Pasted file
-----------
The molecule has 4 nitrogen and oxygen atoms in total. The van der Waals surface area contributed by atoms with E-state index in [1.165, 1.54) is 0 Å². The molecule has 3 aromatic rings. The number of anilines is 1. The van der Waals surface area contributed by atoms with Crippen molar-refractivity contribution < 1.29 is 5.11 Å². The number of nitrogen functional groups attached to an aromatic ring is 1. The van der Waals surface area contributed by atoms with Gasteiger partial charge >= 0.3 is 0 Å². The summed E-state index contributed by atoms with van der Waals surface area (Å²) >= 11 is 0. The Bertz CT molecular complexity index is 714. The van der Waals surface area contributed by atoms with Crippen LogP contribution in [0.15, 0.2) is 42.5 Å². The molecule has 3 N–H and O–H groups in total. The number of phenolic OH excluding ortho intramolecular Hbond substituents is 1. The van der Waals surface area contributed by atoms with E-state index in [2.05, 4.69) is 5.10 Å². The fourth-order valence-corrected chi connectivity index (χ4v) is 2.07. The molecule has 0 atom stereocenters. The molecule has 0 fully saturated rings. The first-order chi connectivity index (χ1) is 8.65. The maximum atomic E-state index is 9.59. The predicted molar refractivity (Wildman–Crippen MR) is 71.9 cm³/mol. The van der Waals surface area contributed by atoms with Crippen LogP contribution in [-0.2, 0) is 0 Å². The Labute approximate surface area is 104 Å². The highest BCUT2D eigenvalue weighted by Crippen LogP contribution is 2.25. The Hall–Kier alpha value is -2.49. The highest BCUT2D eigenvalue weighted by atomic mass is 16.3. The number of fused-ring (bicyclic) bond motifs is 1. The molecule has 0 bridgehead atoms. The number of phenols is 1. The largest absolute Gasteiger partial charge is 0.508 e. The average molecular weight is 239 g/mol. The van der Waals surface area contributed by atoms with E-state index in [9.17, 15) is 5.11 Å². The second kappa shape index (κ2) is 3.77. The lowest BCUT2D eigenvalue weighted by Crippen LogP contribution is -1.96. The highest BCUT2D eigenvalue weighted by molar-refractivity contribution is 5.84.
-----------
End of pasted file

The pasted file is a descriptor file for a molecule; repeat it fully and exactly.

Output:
The molecule has 4 nitrogen and oxygen atoms in total. The van der Waals surface area contributed by atoms with E-state index in [1.165, 1.54) is 0 Å². The molecule has 3 aromatic rings. The number of anilines is 1. The van der Waals surface area contributed by atoms with Crippen molar-refractivity contribution < 1.29 is 5.11 Å². The number of nitrogen functional groups attached to an aromatic ring is 1. The van der Waals surface area contributed by atoms with Gasteiger partial charge >= 0.3 is 0 Å². The summed E-state index contributed by atoms with van der Waals surface area (Å²) >= 11 is 0. The Bertz CT molecular complexity index is 714. The van der Waals surface area contributed by atoms with Crippen LogP contribution in [0.15, 0.2) is 42.5 Å². The molecule has 3 N–H and O–H groups in total. The number of phenolic OH excluding ortho intramolecular Hbond substituents is 1. The van der Waals surface area contributed by atoms with E-state index in [2.05, 4.69) is 5.10 Å². The fourth-order valence-corrected chi connectivity index (χ4v) is 2.07. The molecule has 0 atom stereocenters. The molecule has 0 fully saturated rings. The first-order chi connectivity index (χ1) is 8.65. The maximum atomic E-state index is 9.59. The predicted molar refractivity (Wildman–Crippen MR) is 71.9 cm³/mol. The van der Waals surface area contributed by atoms with Crippen LogP contribution in [-0.2, 0) is 0 Å². The Labute approximate surface area is 104 Å². The highest BCUT2D eigenvalue weighted by Crippen LogP contribution is 2.25. The Hall–Kier alpha value is -2.49. The highest BCUT2D eigenvalue weighted by atomic mass is 16.3. The number of fused-ring (bicyclic) bond motifs is 1. The molecule has 0 bridgehead atoms. The number of phenols is 1. The largest absolute Gasteiger partial charge is 0.508 e. The average molecular weight is 239 g/mol. The van der Waals surface area contributed by atoms with E-state index in [9.17, 15) is 5.11 Å². The second kappa shape index (κ2) is 3.77. The lowest BCUT2D eigenvalue weighted by Crippen LogP contribution is -1.96. The highest BCUT2D eigenvalue weighted by molar-refractivity contribution is 5.84.